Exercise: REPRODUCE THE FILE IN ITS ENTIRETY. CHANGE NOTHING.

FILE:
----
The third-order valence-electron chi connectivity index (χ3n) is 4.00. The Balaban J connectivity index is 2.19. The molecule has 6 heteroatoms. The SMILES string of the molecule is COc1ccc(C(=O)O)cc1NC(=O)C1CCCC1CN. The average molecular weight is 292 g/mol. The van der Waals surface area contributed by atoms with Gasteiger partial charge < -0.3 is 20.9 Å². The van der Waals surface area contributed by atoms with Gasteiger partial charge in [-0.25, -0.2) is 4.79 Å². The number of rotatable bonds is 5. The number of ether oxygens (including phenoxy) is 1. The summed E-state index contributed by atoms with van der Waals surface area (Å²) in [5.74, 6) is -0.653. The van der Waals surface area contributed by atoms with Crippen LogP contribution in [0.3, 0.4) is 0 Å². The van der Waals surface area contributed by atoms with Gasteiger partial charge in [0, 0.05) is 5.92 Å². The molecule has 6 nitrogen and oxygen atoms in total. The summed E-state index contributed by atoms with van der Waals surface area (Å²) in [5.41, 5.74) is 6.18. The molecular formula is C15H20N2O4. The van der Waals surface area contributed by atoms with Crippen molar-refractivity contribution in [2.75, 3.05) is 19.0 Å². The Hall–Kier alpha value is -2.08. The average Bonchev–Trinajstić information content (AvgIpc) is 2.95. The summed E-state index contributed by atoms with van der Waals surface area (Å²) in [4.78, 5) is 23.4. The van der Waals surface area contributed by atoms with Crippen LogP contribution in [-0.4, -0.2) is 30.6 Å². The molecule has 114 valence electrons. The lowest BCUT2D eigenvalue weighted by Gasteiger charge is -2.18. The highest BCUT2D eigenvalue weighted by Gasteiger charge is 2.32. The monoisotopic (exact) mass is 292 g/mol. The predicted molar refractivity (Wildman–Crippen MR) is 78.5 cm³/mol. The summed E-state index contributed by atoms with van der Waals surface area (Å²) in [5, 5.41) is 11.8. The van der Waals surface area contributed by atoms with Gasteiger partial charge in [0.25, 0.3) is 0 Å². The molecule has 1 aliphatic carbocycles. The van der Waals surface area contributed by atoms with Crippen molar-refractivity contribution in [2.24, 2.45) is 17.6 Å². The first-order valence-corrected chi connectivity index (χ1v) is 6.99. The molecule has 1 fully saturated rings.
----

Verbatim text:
The third-order valence-electron chi connectivity index (χ3n) is 4.00. The Balaban J connectivity index is 2.19. The molecule has 6 heteroatoms. The SMILES string of the molecule is COc1ccc(C(=O)O)cc1NC(=O)C1CCCC1CN. The average molecular weight is 292 g/mol. The van der Waals surface area contributed by atoms with Gasteiger partial charge < -0.3 is 20.9 Å². The van der Waals surface area contributed by atoms with Gasteiger partial charge in [-0.25, -0.2) is 4.79 Å². The number of rotatable bonds is 5. The number of ether oxygens (including phenoxy) is 1. The summed E-state index contributed by atoms with van der Waals surface area (Å²) in [5.74, 6) is -0.653. The van der Waals surface area contributed by atoms with Crippen LogP contribution in [0.3, 0.4) is 0 Å². The van der Waals surface area contributed by atoms with Gasteiger partial charge in [0, 0.05) is 5.92 Å². The molecule has 6 nitrogen and oxygen atoms in total. The summed E-state index contributed by atoms with van der Waals surface area (Å²) in [5.41, 5.74) is 6.18. The molecular formula is C15H20N2O4. The van der Waals surface area contributed by atoms with Crippen molar-refractivity contribution in [2.75, 3.05) is 19.0 Å². The Hall–Kier alpha value is -2.08. The average Bonchev–Trinajstić information content (AvgIpc) is 2.95. The summed E-state index contributed by atoms with van der Waals surface area (Å²) in [4.78, 5) is 23.4. The van der Waals surface area contributed by atoms with Crippen LogP contribution in [-0.4, -0.2) is 30.6 Å². The molecule has 114 valence electrons. The lowest BCUT2D eigenvalue weighted by Gasteiger charge is -2.18. The highest BCUT2D eigenvalue weighted by Gasteiger charge is 2.32. The monoisotopic (exact) mass is 292 g/mol. The predicted molar refractivity (Wildman–Crippen MR) is 78.5 cm³/mol. The summed E-state index contributed by atoms with van der Waals surface area (Å²) in [5, 5.41) is 11.8. The van der Waals surface area contributed by atoms with Gasteiger partial charge in [0.25, 0.3) is 0 Å². The molecule has 1 aliphatic carbocycles. The van der Waals surface area contributed by atoms with Crippen molar-refractivity contribution in [2.24, 2.45) is 17.6 Å². The first-order valence-corrected chi connectivity index (χ1v) is 6.99. The molecule has 1 fully saturated rings.